The MerCruiser 6.2L 300/350 ECT From Mercury

The MerCruiser 6.2L 300/350 ECT has been purpose-built to fulfill the needs of sterndrive and inboard boaters

September 29, 2015
The elimination of the traditional 20-hour break-in service is just one aspect of this new, purpose-built marine engine. Mercury Marine
User-friendly features like the new “maintenance center” at the top front of the engine help both consumers and techs. Mercury Marine
Mercury designers didn’t forget style when building this new power plant. Mercury Marine
Check out how the 6.2L 300 ECT fared versus the 350 Mag ECT. Staff

This isn’t the first time a marine-engine company has produced a purpose-built engine specifically for sterndrive and inboard applications (remember the MerCruiser 470?). But by and large, Mercury Marine and others have always used marinized General Motors and sometimes Ford engines. The new MerCruiser 6.2L that I tested is a completely new animal from the oil pan up.

New Evolution
Available as either a 350 or 300 hp engine, the 6.2L boasts great intake noise reduction and better efficiency. Merc engineers designed a new air intake resonator and combined it with a simple 180-degree change in the air intake for the throttle body EFI. Facing the intake aft eliminates a large portion of intake and engine noise, especially when the throttle is cracked. Simple!

A new scrolled intake manifold with long intake runners smooths airflow as it enters the engine to mix with fuel, upping torque and boosting power. The large displacement coupled with this improved intake delivers quicker planing, better load carrying and superior towing ability.


New engine mounts reduce vibration and cockpit noise level. To reduce corrosion effects, a saltwater-resistant system was developed starting with a combination of cast iron, composites and marine alloys for use wherever the engine encounters raw water.

A number of new user-friendly features combine to help techs and consumers alike. A new “maintenance center” located right at the top front of the engine features an easy-access oil fill and filter, with a nice lip around the base of the filter to catch spills when changing filters (long overdue). The step-by-step maintenance guide displayed is complete to my eye, plus there is a QR code one can scan for DIY information. A season-extending water-drain system makes draining the block for winter easy, yet allows quickly setting it up for a “last blast” should the fall weather warm up enough for a quick boat ride. Additionally, the traditional 20-hour service has been eliminated, saving time and cost.

Merc designers didn’t forget style when building this new power plant, and the result is a clean and tough-looking engine.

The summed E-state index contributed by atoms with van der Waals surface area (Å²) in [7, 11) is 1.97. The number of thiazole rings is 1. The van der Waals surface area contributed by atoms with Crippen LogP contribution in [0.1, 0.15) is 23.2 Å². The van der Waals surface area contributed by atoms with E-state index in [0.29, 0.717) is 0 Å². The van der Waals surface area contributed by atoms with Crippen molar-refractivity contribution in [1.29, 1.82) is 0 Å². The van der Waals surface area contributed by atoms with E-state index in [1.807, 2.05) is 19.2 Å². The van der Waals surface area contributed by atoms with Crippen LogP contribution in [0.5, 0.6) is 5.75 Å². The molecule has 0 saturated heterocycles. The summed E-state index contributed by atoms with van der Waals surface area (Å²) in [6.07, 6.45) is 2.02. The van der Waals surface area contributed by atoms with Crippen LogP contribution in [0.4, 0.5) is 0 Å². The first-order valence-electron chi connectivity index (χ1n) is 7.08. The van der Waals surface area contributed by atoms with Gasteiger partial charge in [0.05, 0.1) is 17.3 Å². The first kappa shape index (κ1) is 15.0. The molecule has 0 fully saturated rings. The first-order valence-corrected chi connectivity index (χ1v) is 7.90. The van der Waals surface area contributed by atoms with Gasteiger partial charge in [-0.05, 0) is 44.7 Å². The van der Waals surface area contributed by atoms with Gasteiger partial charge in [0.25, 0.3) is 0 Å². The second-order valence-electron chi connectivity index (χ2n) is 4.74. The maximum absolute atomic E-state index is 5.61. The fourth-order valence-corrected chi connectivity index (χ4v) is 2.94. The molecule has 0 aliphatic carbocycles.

Getting To It
For comparison’s sake, I ran two Sea Ray 250 SLX models, one powered with the venerable 300 hp 350 Magnum and the other powered by the new 300 hp 6.2. Performancewise, the Sea Ray sterndrive packages were very close, but the new engine provided a couple of distinct advantages. With the same Bravo Three drive and propset, the new engine was a bit more efficient, achieving 3.3 miles per gallon at best cruise speed compared with the 350 Mag’s 3.1 mpg.

Also, that best cruise speed was attained at a faster pace: 3,500 rpm and almost 31 miles per hour vs. 3,000 rpm and 25 mph for the Magnum. While at most rpm levels the fuel consumption was close, at full bore the new 6.2L drank just shy of 22 gallons per hour while the Magnum used 23. Top speed was almost identical for both with a half-mile-per-hour advantage going to the Magnum; however, acceleration honors clearly went to the new 6.2L, as it hit 20 mph in 5.75 seconds versus the Magnum’s 6.89, and 30 mph in 8.5 seconds compared with the Magnum’s 9.95 seconds. That’s a noticeable difference in the seat-of-the-pants impression, not just on a stopwatch.

Also noteworthy were the convenience features of the 6.2 that made driving it so nice. First, Merc’s adaptive speed control (ASC) automatically applies just enough throttle in turns so the boat doesn’t lose speed and fall off plane. This is especially nice when turning in tight quarters (like on a narrow river) or when ­retrieving fallen skiers. As a result, the driver doesn’t have to compensate by making constant throttle-­setting changes.


Optional freshwater cooling and SeaCore sterndrive protection treatment give much-needed added assurance and longer life in saltwater environments. Rather than raw seawater, the freshwater cooling system uses a heat exchanger and captive coolant (like your tow vehicle does) to circulate through the engine to maintain operating temperature. To go with it, SeaCore is a hard coating that penetrates and alters the internal aluminum cooling passages to prevent salt deposits and eventual corrosion.

Lastly, the 6.2L is also available with Axius joystick piloting, which makes docking and slow-speed maneuvering much easier for pros and novices alike.

Warranty on the new 6.2 is two years, with three years of anti-corrosion protection. Currently Merc offers a deal featuring three more years of extended coverage.


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